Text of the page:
The volume of crude from the northern Iraq region of Kurdistan being held in tanks at Turkey’s Mediterranean oil hub of Ceyhan has reached 1 million barrels, Turkish energy minister Taner Yildiz told reporters Wednesday in a press conference televised live on Turkey’s CNBCE business news channel.
Yildiz stated that the crude is being held “in the name of Iraq,” but did not mention how much storage space was available to hold crude from the Kurdistan region before it would become necessary to allow exports to start, nor whether Turkey will allow exports to start or will continue to store the oil until an agreement is reached between the Iraqi central government in Baghdad and the Kurdistan Regional Government (KRG) in Erbil.
Replying to a question on the status of negotiations between Baghdad and the KRG over oil from the region which has since December been flowing to Ceyhan via the Kirkuk-Ceyhan oil line, Yildiz said that he understood an agreement had been reached over the $2.5 billion that the KRG is owed from the central government budget.
Yildiz added that Turkey has invited Iraq’s deputy prime minister with responsibility for energy Hussain al-Shahristani and oil minister Abdul Karim Luaibi to a conference in Ankara next month and is awaiting their reply.Crude from the KRG region has been flowing to Ceyhan through one of the two parallel pipelines which make up the 1.6 million b/d Kirkuk-Ceyhan pipeline since December last year.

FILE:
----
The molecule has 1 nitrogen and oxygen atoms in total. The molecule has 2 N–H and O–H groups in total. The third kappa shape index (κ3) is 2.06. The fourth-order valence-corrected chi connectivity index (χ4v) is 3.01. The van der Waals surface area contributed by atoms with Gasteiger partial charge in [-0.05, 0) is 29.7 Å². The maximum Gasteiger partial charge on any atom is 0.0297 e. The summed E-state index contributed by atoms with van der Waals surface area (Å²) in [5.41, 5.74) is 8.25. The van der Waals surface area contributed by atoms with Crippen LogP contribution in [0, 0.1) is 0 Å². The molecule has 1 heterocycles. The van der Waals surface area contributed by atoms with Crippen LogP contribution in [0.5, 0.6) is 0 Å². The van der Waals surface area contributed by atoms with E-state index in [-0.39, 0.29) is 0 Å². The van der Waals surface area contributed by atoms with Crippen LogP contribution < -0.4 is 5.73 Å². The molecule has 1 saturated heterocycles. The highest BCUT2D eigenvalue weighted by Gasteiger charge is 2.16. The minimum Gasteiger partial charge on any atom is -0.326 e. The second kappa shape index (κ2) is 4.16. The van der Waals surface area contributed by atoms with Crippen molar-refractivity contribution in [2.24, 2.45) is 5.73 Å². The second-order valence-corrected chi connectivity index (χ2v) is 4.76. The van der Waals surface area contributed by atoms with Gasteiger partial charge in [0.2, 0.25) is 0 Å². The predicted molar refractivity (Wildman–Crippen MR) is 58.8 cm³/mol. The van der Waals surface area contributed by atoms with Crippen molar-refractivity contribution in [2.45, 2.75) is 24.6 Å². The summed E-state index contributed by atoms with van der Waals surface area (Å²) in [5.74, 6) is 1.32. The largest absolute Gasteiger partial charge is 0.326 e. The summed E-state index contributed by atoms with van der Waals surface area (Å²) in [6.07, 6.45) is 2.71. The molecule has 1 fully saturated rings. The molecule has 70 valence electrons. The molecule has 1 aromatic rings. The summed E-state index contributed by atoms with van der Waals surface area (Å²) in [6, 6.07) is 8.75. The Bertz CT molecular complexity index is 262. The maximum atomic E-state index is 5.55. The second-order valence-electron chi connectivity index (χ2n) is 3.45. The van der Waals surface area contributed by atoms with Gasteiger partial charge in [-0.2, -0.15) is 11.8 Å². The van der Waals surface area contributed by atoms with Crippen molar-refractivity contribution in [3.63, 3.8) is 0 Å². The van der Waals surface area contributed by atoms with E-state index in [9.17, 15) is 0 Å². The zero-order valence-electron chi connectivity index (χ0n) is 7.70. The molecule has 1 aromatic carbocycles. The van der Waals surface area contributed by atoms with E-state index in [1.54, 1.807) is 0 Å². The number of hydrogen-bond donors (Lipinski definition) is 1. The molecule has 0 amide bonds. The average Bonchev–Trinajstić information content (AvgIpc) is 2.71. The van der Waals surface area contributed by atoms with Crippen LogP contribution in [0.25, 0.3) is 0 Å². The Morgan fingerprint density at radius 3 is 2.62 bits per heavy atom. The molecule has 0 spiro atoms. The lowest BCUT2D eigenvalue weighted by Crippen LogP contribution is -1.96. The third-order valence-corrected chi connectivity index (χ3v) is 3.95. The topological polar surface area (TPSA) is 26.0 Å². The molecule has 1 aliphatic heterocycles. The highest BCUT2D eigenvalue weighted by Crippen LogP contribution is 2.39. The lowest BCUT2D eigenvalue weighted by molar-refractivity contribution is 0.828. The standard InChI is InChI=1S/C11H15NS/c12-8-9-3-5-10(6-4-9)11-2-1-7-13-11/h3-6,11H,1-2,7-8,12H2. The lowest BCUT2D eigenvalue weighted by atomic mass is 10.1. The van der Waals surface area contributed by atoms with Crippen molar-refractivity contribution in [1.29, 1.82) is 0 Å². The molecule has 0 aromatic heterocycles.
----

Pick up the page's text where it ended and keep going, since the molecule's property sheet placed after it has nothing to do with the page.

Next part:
Turkish officials told Platts in January that continuous flow through the line has not been possible because both parallel lines feed into the same feeder connected to the tank farm, meaning that it is not possible to allow simultaneous flow through both lines without the two crudes becoming mixed.
As a result flow of crude from Kurdistan has only been possible during periods when flow of Iraqi crude from Kirkuk has been halted.
Officials also denied that Turkish pipeline operator Botas which operates the site had set aside a specific amount of tank capacity for Kurdish crude but did confirm that Botas has a contracted obligation to store the Iraqi crude arriving at the terminal which it does not have for the Kurdish crude.
The existing Botas operated tank farm at Ceyhan has a capacity of 9.5-10 million barrels.
Turkish petroleum distributor Starpet told Platts last week that it is planning to construct a 300,000 cubic meter (about 1.9 million barrels) capacity tank farm at Ceyhan specifically to hold crude arriving from the Kurdistan region of northern Iraq via the Kirkuk-Ceyhan oil line.
A company spokesman told Platts the tank farm will be constructed on a 300 hectare site close to Botas’ Ceyhan terminal at a cost of $120 million, with construction expected to take one year once a final investment decision is taken.
The company submitted an environmental impact study for the facility last year and expects to receive approval for the project in March, he said.